One of the best-studied examples of rewiring is when patients with normal vision become blind. When their brains are studied several years later, it is clear that the part of the brain that used to respond to visual stimuli now responds to touch in the fingers as the patients read Braille.

TPA: Clot-buster to the rescue.

One Saturday morning, a 75-year-old man was in his yard when he developed a headache, right-side weakness, and confusion. Neighbors called EMS. He was brought to the emergency department of a mid-sized Midwestern hospital.

When first examined, he couldn't lift his right arm, the right side of his face drooped, and his right leg was weak. He was unable to talk and did not seem to understand what was being said to him.

He was taken for a CT scan immediately. No blood was seen on the CT. Because of his symptoms, the doctor taking care of him thought that the problem was probably in the left internal carotid artery or one of its main branches. Because there was no bleeding seen on the CT scan to suggest a red stroke, the doctor assumed this was a white ischemic stroke caused by a blood clot blocking an artery.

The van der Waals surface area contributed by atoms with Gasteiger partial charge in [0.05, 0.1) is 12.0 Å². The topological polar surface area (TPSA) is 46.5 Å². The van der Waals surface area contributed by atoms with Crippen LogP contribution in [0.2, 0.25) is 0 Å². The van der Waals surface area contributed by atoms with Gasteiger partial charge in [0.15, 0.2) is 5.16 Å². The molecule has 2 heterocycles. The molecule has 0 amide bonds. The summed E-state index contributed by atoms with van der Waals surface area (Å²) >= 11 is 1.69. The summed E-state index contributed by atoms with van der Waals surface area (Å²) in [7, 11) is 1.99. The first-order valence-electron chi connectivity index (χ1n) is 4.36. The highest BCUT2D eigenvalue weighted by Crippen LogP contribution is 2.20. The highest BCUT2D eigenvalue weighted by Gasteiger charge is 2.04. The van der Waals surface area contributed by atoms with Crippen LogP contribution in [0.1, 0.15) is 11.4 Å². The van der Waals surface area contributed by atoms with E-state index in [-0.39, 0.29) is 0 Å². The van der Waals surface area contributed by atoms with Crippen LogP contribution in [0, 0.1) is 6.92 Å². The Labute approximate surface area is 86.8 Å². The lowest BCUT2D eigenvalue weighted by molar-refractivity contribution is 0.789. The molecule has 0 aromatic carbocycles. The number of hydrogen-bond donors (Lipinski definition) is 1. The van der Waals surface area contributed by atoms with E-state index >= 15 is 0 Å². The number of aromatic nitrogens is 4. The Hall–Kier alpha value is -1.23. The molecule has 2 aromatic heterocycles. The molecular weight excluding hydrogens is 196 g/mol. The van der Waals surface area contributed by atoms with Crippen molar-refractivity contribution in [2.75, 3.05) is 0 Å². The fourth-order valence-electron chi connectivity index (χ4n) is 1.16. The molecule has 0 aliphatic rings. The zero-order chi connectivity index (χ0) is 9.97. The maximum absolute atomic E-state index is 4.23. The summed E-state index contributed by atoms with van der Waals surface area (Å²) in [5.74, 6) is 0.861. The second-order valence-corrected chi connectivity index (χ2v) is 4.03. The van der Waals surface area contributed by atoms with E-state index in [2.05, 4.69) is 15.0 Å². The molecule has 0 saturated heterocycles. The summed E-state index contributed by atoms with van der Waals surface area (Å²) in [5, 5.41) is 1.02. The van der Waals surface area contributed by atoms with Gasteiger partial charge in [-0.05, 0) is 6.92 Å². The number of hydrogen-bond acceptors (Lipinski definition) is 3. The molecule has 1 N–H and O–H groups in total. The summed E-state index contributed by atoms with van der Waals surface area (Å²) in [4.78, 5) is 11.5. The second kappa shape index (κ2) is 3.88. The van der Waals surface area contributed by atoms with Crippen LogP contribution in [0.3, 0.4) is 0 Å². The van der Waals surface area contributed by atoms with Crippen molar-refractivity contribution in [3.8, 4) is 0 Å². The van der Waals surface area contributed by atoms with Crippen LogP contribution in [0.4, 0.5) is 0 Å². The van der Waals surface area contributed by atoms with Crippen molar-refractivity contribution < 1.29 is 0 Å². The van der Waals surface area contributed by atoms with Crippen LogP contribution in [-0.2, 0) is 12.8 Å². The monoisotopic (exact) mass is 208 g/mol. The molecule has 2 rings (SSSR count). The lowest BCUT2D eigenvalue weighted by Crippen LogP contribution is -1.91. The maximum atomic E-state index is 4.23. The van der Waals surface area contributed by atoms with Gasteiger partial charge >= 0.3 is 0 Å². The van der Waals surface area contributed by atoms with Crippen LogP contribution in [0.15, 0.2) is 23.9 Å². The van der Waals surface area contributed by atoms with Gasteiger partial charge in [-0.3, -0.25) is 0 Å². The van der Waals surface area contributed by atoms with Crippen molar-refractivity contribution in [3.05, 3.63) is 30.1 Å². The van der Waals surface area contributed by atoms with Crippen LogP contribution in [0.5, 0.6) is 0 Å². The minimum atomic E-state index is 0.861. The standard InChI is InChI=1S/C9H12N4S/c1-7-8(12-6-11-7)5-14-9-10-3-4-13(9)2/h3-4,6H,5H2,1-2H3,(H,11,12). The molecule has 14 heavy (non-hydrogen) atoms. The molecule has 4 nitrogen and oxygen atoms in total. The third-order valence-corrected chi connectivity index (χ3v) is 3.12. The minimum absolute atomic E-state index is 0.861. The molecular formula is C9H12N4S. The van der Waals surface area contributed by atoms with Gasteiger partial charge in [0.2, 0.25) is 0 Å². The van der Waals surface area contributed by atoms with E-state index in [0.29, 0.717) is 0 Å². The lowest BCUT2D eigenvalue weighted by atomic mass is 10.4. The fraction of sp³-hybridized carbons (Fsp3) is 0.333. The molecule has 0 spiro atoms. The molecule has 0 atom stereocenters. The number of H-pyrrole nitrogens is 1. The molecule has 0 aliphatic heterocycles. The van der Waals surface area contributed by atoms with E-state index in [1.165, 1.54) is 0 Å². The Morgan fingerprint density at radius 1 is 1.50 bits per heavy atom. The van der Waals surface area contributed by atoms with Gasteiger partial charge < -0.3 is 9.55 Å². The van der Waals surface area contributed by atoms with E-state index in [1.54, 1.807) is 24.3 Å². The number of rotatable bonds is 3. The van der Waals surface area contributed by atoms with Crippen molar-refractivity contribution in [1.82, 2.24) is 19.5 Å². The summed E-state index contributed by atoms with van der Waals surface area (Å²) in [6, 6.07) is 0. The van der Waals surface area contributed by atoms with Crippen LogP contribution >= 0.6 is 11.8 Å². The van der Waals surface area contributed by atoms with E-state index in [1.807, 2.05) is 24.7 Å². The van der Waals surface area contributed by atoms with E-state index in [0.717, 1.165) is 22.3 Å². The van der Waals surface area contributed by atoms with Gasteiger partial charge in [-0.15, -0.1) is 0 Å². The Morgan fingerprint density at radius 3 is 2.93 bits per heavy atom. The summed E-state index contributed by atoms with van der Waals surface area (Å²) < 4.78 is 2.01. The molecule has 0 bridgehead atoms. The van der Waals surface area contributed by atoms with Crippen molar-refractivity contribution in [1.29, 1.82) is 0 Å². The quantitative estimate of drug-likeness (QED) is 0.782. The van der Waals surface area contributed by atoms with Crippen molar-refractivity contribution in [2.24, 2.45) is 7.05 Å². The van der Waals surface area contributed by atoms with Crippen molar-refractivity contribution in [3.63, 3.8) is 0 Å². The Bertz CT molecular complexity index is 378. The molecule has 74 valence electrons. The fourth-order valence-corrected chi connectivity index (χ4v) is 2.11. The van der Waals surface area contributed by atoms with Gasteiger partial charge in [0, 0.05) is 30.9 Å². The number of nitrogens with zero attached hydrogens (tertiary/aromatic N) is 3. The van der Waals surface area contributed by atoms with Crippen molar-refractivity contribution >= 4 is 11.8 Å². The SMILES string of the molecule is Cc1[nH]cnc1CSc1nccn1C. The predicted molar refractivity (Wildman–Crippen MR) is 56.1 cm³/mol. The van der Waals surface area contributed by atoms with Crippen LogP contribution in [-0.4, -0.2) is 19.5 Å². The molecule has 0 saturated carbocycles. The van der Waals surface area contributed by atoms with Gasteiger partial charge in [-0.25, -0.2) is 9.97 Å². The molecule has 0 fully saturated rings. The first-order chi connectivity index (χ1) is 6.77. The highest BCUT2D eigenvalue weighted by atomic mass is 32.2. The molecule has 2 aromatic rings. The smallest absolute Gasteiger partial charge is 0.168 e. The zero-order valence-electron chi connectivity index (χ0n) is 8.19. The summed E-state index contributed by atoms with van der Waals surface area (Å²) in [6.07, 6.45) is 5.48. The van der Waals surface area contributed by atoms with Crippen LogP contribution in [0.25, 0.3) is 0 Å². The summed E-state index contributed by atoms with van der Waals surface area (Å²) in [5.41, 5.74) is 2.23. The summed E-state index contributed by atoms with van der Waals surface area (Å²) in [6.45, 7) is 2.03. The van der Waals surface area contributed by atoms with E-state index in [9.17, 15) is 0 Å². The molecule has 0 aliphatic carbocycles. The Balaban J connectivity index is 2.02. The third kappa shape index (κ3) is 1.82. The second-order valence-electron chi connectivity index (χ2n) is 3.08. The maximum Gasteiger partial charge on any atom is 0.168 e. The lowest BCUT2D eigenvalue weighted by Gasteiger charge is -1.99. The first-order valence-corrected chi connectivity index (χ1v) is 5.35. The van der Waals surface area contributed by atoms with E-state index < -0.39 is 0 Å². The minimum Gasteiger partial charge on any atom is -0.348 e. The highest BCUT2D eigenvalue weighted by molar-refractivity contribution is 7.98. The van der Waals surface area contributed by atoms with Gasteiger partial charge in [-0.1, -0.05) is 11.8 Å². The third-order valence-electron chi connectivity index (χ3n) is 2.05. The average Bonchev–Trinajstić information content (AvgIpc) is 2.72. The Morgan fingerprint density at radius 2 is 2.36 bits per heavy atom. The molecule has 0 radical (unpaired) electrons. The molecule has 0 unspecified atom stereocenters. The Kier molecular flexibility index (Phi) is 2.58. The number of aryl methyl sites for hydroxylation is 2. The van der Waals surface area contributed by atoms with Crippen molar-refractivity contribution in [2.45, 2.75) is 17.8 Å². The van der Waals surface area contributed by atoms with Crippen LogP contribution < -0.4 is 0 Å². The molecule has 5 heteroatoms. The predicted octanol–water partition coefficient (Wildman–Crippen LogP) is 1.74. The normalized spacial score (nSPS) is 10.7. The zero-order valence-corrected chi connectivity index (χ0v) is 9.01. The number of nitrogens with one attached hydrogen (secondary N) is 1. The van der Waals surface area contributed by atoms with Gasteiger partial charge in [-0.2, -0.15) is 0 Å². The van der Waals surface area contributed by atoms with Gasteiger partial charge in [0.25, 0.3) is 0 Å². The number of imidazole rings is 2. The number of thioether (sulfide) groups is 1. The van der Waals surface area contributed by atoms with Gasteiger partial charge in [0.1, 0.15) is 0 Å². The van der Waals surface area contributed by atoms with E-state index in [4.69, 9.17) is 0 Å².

The doctor on call gave TPA, tissue plasminogen activator, a commonly used clot-buster for stroke patients, to dissolve the blood clot two hours after the stroke started. The patient had recovered the use of his right leg and could speak and understand words to some extent.

This man owes a lot to his quick-thinking neighbors who got him to an emergency room so fast. After a stroke, brain function generally improves some with time. This is true regardless of the type of stroke. The improvement is more rapid in the first few weeks and months and is thought to be greater if other problems, such as muscle contractures and atrophy of muscles, are prevented. Occupational, speech, and physical therapy all incorporate exercises to aid in rehabilitation. Recent research indicates that such therapy may play an important role in stimulating brain rewiring and regrowth. Naturally, the larger the brain injury is, the less you will be able to recover.

How the brain manages all the different senses




The picture that you see as your brain peers through your eyes and out into the world travels to the visual cortex in the very back of the brain. The scene each eye picks up goes to the brain stem, to a little junction box. Nerve fibers from the junction box send this data across the middle of the brain stem and to the very back of the brain where it’s projected on the opposite side. For example, what your eyes see to the upper left is shown on the lower right part of the map.